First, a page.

GA based Atlanta Institute of Music and Media (AIMM) has published a new resource that can help parents learn how to support a child with a burgeoning interest in music. Freely accessible on the Institute’s blog space, the article highlights a number of career options for children with music aspirations and emphasizes how parents can ensure their child’s success later on in life.
AIMM observed that many parents tend to have misgivings about their child pursuing a career or higher education in music due to the belief that there are relatively few music careers in which they can flourish. In some cases, parents may even be concerned that a music career will be difficult to earn a livable wage with, and AIMM attributes this to the stereotype of the starving artist. However, having developed the minds and talents of countless artists and music producers over the year, the Institute says this stereotype has no basis in fact.
Careers in music, they assert, can be extremely lucrative, with individuals making upwards of six figures depending on their specific role. Notably, many of these roles also have nothing to do with the performance aspect of the industry. A musician need not take to the stage or advertise themselves to gain a following in order to be successful, and AIMM says one of the best ways to ensure this kind of success is to obtain a music degree.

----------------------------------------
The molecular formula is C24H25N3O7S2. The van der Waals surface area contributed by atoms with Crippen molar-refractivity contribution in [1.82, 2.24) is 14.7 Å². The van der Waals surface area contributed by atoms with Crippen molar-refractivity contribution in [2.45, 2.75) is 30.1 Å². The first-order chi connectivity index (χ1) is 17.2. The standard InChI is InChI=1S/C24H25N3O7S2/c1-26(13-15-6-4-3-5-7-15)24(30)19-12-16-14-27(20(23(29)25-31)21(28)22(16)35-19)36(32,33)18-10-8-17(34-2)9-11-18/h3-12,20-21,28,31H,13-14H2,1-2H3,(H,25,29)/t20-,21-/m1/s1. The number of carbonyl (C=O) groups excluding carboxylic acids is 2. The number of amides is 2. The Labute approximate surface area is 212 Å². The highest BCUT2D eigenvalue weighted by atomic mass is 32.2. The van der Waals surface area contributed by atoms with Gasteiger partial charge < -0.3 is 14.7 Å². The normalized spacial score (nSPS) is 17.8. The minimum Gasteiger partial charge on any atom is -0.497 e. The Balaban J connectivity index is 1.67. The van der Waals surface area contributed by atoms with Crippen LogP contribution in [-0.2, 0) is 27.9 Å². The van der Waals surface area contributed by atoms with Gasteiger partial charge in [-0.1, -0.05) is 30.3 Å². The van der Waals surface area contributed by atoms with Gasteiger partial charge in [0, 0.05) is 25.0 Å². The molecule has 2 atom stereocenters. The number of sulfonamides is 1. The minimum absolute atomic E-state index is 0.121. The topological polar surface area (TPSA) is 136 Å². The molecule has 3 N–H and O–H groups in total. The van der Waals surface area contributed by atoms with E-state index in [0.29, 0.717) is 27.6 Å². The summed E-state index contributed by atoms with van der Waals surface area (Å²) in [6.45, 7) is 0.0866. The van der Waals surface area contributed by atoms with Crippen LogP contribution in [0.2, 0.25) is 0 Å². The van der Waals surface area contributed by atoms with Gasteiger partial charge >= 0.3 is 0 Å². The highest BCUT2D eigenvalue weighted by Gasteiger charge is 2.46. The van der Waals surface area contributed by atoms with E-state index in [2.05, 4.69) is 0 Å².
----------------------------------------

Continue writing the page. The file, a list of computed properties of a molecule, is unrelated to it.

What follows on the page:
The article says, “How employable your child will be is an essential aspect of becoming a music major. In this regard, a music degree is absolutely worth it. Many employers seek out music students because these candidates have knowledge of music theory, note reading, performance techniques, and understand the technical aspects of music. Every degree has its own concentration and various required courses in music, so your child should know the career path they want before getting started.”